The department’s entire fleet is equipped with two-stage pumps and deck guns. “A single-stage could handle the four-story structures,” Sheets said. “But because we don’t allow cutting of mature trees, we frequently find ourselves lobbing water over the structures to reach the trees. Pressure equals distance.”
The Sutphen has a stainless steel body. Aluminum would have been lighter and less expensive, but the chief said, “Because we are a ski resort, we want cars to be able to come while it is snowing. This means tons of road salt and stainless seems to hold up best.”
Seating in the Sutphen’s cab was reduced from six to four with the other positions replaced with EMS compartments. “We’re not a big city department so we’re not staffed like one,” he said.
The new aerial has 2,000-gpm Hale pump, a 500-gallon tank and a 515-hp engine. “I would buy a 1,000 horsepower engine if I could get it,” Sheets said. “There are several steep places on property where the truck cannot exceed 15 miles per hour.”
In addition to operating out of its own stations, Wintergreen has a contract with the county that it is responsible for all EMS services in the county for 65 hours per week. During that time, the department staffs a third station in the center of the county.
Wintergreen Fire & Rescue is rated at Class 4 by ISO, which evaluates fire protection throughout the United States. Chief Sheets expects a Class 3 rating soon due to the addition of the Sutphen aerial. “We also need some improvements to our water delivery system, such as color coding hydrants, and we need to make some changes to our record keeping,” he said. “But I think we’re close to an ISO Class 3 right now.”
The Sutphen was delivered on July 3 and went in-service on Oct. 15.
Ron Garber, owner of Fire Apparatus Sales, Inc., in Staunton, Va., was the sales representative.
2008 Sutphen SP95 mid-mount aerial platform
- 252-inch wheelbase
- 9 feet, 10 inches high
- 47 feet, 2 inches long
- Sutphen Monarch stainless steel cab and chassis
- 22,000 pound front axle rating
- 44,000 pound tandem rear axle rating
- Detroit Diesel Series 60, 515-hp engine with engine brake
- Allison 4000EVS transmission with retarder
- 17-inch front disc brakes, oversized rear brakes
- Aluminum mid-mount 95-foot aerial platform
- Enclosed pre-piped waterway supplying two turrets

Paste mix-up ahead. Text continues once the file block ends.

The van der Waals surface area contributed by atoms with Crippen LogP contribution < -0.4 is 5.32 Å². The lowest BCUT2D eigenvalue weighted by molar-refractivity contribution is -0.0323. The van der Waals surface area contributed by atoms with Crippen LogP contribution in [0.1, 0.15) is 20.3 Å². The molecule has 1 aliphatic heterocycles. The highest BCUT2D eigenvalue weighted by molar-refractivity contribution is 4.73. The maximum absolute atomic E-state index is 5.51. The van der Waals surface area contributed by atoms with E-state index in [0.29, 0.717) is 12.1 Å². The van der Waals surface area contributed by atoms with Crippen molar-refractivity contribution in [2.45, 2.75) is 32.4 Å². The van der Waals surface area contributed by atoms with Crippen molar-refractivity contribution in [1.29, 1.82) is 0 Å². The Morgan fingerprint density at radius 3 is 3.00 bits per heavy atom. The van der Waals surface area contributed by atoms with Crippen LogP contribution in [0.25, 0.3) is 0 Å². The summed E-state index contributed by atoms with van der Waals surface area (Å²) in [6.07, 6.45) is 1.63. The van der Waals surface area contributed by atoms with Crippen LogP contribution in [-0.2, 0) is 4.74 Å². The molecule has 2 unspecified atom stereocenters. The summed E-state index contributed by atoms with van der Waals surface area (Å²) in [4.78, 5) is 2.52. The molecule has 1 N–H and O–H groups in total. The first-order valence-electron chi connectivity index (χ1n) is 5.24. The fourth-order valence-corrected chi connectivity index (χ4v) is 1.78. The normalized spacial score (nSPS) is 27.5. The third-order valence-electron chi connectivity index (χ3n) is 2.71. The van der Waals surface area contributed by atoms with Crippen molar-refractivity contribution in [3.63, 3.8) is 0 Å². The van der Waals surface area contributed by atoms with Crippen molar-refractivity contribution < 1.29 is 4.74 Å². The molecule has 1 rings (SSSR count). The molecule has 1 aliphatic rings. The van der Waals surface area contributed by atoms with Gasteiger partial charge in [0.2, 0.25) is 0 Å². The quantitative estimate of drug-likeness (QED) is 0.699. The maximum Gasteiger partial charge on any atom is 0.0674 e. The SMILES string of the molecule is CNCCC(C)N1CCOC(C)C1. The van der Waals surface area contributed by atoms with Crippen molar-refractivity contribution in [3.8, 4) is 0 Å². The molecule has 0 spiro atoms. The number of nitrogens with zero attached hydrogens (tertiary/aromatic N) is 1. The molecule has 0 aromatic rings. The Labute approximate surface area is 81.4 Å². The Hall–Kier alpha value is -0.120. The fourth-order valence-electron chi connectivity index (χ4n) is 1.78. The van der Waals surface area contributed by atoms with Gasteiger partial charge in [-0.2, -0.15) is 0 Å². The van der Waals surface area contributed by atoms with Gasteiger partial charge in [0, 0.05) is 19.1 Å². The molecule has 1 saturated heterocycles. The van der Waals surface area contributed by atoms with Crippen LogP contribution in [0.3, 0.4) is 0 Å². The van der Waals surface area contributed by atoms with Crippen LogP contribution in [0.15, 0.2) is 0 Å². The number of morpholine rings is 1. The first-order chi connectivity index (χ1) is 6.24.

- Supplied breathable air to three platform ports
- Three 500-watt platform floodlights
- Hale Q2 MAX 2,000-gpm
- 500-gallon tank
- 20-gallon FoamPro system
- Large 4-color LED light strip tank level indicators on both sides of cab
- Elkhart Brass Vulcan RF monitor
- Standard manual turret with stacked tips
- 5-inch rear suction
- 2.5-inch rear discharge
- 10,000-watt Onan hydraulic generator
- Eight R.O.M. roll-up doors plus two EMS cabinets
- Two high-side compartments on the driver’s side, one with a hinged tool board
- Rear compartment beneath hose bed with a six-foot roll-out tray
- Two additional roll out trays
- Transverse storage area beneath rear seats in the cab big enough for two SCBA pack bags
- Whelen LED lights
- Roof-mounted 1,000-watt flood light
- 750-watt telescoping scene light
Wintergreen Fire & Rescue
Strength: 21 career members and 15 volunteers out of two stations plus a third station for county coverage; fire and rescue staffs are cross trained.
Service area: 11,000-acre private resort with 4,000 property owners, 3,000 structures, $2 billion in real estate; part-time county EMS responsibility.
Other apparatus: 2003 Seagrave engine; 1996 Seagrave engine; 1988 Seagrave engine; 1990 Ford Allegheny attack; 1981 Seagrave engine; 1978 Mack tanker; 2002 Ford/Custom brush truck; 1997 Chevy Tahoe quick response; Wildfire support trailer with ATV; 2003 Chevy Trailblazer ALS QRV; 2006 Chevy ALS ambulance; 1990/Summit heavy rescue; 2007 Chevy ALS ambulance; 2002 Chevy C3500 ALS McCoy Miller ambulance; 2007 Chevy ALS ambulance; 2002 Chevy Trailblazer ALS QRV.